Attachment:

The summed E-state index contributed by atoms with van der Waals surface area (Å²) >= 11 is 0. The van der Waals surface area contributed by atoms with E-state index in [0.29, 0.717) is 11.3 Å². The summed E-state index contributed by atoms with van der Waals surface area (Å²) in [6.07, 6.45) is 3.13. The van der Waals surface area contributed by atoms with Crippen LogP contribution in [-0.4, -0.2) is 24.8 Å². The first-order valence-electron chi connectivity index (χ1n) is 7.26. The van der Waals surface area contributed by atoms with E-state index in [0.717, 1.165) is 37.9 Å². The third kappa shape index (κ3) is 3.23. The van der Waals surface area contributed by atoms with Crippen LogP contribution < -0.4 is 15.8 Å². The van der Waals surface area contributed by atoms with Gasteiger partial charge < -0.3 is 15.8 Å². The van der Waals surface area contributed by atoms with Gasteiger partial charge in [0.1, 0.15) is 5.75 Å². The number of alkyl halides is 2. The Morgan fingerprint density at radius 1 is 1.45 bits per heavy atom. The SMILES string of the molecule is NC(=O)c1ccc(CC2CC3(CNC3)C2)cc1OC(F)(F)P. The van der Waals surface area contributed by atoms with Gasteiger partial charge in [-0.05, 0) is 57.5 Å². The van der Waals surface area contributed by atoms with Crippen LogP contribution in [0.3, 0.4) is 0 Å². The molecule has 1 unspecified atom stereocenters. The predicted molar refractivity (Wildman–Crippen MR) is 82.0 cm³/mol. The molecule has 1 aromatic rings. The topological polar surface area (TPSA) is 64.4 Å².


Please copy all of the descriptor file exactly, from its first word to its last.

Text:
The summed E-state index contributed by atoms with van der Waals surface area (Å²) >= 11 is 0. The van der Waals surface area contributed by atoms with E-state index in [0.29, 0.717) is 11.3 Å². The summed E-state index contributed by atoms with van der Waals surface area (Å²) in [6.07, 6.45) is 3.13. The van der Waals surface area contributed by atoms with Crippen LogP contribution in [-0.4, -0.2) is 24.8 Å². The first-order valence-electron chi connectivity index (χ1n) is 7.26. The van der Waals surface area contributed by atoms with E-state index in [0.717, 1.165) is 37.9 Å². The third kappa shape index (κ3) is 3.23. The van der Waals surface area contributed by atoms with Crippen LogP contribution < -0.4 is 15.8 Å². The van der Waals surface area contributed by atoms with Gasteiger partial charge < -0.3 is 15.8 Å². The van der Waals surface area contributed by atoms with Gasteiger partial charge in [0.1, 0.15) is 5.75 Å². The number of alkyl halides is 2. The Morgan fingerprint density at radius 1 is 1.45 bits per heavy atom. The SMILES string of the molecule is NC(=O)c1ccc(CC2CC3(CNC3)C2)cc1OC(F)(F)P. The van der Waals surface area contributed by atoms with Gasteiger partial charge in [-0.05, 0) is 57.5 Å². The van der Waals surface area contributed by atoms with Crippen LogP contribution in [0.3, 0.4) is 0 Å². The molecule has 1 unspecified atom stereocenters. The predicted molar refractivity (Wildman–Crippen MR) is 82.0 cm³/mol. The molecule has 1 aromatic rings. The topological polar surface area (TPSA) is 64.4 Å².